11. Just the Facts


On May 19, 2021, journalist Emily Wilder was fired from the Associated Press after three weeks on the job. Wilder, who is Jewish, was fired after right-wing media sources began publicizing her involvement in pro-Palestine activism in college, and drew attention to tweets she had made about the topic. In late May 2021, Alexis Johnson was told by her employer, the Pittsburgh Post-Gazette, that she would not be allowed to cover the Black Lives Matter movement. Johnson, who is Black, was told this was because she had demonstrated bias in a tweet that she had posted the day before. Felicia Sonmez was banned in 2018 from reporting on cases dealing with rape and sexual assault at her job at the Washington Post after she wrote about her experience as a survivor of sexual violence.

Some people see these actions by news organizations as justified measures to protect the objectivity of the reporting in question.  News organizations should strive for objectivity, and this is impossible when the person reporting has made it clear that they have strong personal views on the matter. Most reporters have opinions about the things they report on. However, they are expected to put these opinions to one side while they are reporting. It is inconsistent and irresponsible, one might argue, only to prevent those who are public about their opinions (or, in the case of Sonmez, their experiences) from reporting on controversial issues. It may also constitute discrimination.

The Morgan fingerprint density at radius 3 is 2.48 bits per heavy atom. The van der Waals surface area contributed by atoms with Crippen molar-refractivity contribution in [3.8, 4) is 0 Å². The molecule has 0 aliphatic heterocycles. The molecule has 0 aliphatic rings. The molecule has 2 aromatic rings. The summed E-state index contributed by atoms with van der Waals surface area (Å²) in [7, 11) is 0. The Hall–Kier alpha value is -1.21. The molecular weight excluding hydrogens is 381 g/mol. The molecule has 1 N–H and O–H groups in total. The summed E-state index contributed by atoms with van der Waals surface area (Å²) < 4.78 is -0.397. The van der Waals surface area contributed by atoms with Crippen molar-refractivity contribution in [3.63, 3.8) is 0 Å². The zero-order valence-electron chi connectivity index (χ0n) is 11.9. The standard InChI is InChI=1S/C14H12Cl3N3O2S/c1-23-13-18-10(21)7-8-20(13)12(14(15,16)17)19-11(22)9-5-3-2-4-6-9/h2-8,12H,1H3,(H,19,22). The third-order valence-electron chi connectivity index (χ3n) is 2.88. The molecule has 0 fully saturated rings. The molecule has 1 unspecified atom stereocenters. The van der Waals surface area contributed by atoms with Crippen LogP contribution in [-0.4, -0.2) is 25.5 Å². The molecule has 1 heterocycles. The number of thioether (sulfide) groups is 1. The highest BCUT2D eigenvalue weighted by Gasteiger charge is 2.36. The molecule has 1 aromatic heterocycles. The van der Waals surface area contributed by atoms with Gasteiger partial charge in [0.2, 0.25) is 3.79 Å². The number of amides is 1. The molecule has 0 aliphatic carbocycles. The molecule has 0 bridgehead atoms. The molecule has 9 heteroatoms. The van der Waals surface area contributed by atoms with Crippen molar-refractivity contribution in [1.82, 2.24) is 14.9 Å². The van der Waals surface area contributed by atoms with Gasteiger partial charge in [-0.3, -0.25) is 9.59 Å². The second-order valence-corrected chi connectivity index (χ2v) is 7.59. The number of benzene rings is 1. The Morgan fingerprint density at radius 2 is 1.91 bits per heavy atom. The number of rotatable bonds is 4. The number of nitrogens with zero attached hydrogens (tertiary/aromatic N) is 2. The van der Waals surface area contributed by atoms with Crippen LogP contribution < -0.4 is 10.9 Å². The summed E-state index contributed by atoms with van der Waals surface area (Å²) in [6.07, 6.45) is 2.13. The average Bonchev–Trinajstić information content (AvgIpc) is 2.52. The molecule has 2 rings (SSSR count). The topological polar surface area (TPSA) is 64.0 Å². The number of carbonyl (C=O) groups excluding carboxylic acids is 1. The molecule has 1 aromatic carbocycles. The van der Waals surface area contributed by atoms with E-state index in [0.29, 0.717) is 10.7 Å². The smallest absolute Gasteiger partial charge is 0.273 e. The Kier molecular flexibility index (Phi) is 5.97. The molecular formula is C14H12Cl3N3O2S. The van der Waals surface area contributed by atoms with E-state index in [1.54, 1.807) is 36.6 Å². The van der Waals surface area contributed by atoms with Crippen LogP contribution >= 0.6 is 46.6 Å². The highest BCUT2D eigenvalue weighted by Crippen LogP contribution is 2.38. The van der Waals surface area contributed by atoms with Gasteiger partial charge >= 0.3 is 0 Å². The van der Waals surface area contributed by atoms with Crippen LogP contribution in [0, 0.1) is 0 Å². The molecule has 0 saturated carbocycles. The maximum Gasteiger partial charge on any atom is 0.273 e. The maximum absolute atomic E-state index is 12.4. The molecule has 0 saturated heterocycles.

What is better, say critics of objectivity, is to report the facts while also acknowledging one’s (limited and biased) point of view. This is a sign of humility, and it may also have the benefit of opening up more ethical reporting standards. Perhaps shrugging off the myth of objectivity would release journalists from lending undue credence to what they take to be morally problematic stances, in the name of remaining neutral.

However, if objectivity and neutrality are completely discarded, some worry that this would effectively mean the end of fact-based reporting. This brings to the fore another important issue: trust. If media consumers find out that a story was written by someone who has an undisclosed personal stake in the matter, this might erode the trustworthiness of the reporting or the news outlet. This, according to Felicia Sonmez, is the reason that she was not allowed to cover stories involving sexual assault. “The reason I’ve repeatedly been given by senior editors,” she said in a tweet, “is that they are worried about the ‘appearance of a conflict of interest’ if they allow me to write on sexual assault. They’ve told me they don’t believe there’s an actual conflict, or even that my writing would be biased in any way.” Thus, even if Sonmez can report responsibly on these issues, perhaps she should not be permitted to do so, given the fact that some readers might believe her to be untrustworthy.



  1. Do news organizations have an ethical duty to maintain a certain relationship to the general public? If so, what is the nature of that relationship?
  2. In which contexts, if any, is it permissible for employers to restrict (or impose consequences for) their employees’ speech outside of work hours? 
  3. What, if any, is the value of objectivity in journalism?


This is case #11 from the 2021-2022 Regional HSEB Case packet, developed by the Parr Center for Ethics. The full case packet can be found here.

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